Relying on a car for transportation in San Francisco is very expensive, not to mention a major hassle. Auto insurance and gas cost well above the national average. The city is tied with Los Angeles for the second-worst traffic congestion in the U.S. The parking situation is as bad as the traffic.

Fortunately, San Francisco offers far more advanced public transportation than other California cities. In addition to buses and taxis, the Bay Area Rapid Transit, or BART, train system runs extensively throughout the metro area.

For drivers, expect to pay $150 per month or more in car insurance and the same for gas. Using BART to commute and get around town, by contrast, is much cheaper and can usually be done for $100 per month or less.

Student Life in San Francisco

The Bay Area is a big draw for students. Several prestigious schools call the region home, as do dozens of high-paying employers in nearby Silicon Valley, many of which recruit from area colleges. Before moving to San Francisco to attend school, however, it is wise to know how much money you need to survive.

As a student, you can mitigate oppressive San Francisco rents by living with roommates. Sharing an apartment with three other students brings your share of a $3,000 rent down to $750. Your utility bill also becomes one-fourth of what it costs if you were to live alone. Food is still expensive, but transportation is largely a non-issue as long as you rent a place within walking distance of campus.

At a minimum, you will need $1,500 per month of income to meet basic expenses as a student in San Francisco. With $2,000 per month, you can meet these expenses more easily and have some breathing room.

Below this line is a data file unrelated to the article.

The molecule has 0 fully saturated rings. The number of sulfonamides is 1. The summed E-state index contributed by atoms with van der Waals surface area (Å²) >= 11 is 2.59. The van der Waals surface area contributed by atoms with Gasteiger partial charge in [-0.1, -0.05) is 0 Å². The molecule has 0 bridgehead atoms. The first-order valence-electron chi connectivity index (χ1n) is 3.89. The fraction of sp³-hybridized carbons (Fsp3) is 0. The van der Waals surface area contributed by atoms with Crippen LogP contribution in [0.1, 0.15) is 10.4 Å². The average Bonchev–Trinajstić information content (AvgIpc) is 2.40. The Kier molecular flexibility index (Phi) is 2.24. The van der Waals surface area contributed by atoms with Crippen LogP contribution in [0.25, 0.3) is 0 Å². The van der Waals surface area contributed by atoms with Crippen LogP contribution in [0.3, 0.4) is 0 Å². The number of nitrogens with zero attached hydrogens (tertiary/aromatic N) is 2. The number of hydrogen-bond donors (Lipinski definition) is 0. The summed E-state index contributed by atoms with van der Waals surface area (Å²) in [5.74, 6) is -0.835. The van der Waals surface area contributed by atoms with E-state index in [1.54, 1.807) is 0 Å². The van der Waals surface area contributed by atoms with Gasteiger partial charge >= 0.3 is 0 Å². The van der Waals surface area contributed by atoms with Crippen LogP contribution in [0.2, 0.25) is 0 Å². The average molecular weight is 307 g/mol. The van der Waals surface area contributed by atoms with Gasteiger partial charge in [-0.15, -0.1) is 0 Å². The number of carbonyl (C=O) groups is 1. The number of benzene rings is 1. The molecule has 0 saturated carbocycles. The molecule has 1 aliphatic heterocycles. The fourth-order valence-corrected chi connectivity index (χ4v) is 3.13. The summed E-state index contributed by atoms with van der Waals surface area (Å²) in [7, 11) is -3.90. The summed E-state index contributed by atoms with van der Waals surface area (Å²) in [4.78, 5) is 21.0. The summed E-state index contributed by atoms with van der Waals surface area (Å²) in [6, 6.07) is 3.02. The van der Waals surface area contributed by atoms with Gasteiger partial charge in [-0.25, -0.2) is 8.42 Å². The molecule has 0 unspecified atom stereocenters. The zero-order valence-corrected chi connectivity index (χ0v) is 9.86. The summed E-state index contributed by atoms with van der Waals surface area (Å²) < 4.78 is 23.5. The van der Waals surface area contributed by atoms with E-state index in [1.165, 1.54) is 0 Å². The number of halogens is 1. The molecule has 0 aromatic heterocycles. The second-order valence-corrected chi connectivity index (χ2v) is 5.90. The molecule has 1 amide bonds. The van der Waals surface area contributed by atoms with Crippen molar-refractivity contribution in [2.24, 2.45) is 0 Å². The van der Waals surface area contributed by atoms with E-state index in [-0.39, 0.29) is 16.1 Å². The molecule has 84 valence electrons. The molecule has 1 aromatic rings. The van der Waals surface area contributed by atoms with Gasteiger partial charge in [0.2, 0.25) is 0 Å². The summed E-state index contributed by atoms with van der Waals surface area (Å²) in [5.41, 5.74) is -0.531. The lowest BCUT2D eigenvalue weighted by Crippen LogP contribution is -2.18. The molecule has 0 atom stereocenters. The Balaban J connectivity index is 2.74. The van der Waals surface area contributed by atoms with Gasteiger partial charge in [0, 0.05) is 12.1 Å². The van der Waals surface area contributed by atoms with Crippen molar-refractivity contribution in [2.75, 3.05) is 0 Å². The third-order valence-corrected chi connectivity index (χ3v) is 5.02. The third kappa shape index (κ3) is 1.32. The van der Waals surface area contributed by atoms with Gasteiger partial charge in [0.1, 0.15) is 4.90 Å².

Working in San Francisco

Living a professional lifestyle in San Francisco is far more expensive than being a student. On the bright side, the pay for professional jobs is higher in San Francisco than just about anywhere. As a professional, you have probably moved beyond the roommate lifestyle, so rent, likely $2,500 to $3,500 per month, is solely your responsibility. Utilities add another $100, while a monthly food bill of $600 to $700 enables you to eat a healthy diet but certainly not at fancy restaurants. Transportation runs anywhere from $100 if you are willing and able to travel exclusively on BART, to $300 or more if you drive everywhere.

A monthly income of $5,000 allows you to live in an average apartment and meet basic expenses each month while having money left over to save or use toward unexpected costs, such as car repairs or dental work. That amounts to $60,000 per year. With the right education and experience, such jobs are plentiful in the Bay Area.

Job-Hunting in San Francisco

The above information should make it clear that San Francisco is a hard place to live without a steady income. Even if you move to the area with money saved up, the city's exorbitant costs can erode it quickly. California provides unemployment benefits, but only up to a max of $450 per week, which is nowhere near enough to live in San Francisco.

One piece of good news exists for job-seekers in San Francisco. As of August 2015, the city's unemployment rate is 3.4%. That is well below the national rate of 5.5%. In fact, it is one of the lowest citywide rates in the U.S. Particularly if you have in-demand skills, you should be able to find a job quickly in San Francisco. That said, it is still wise to have six months of living expenses saved up when moving to the city without a job. For San Francisco, that means $25,000 to $30,000.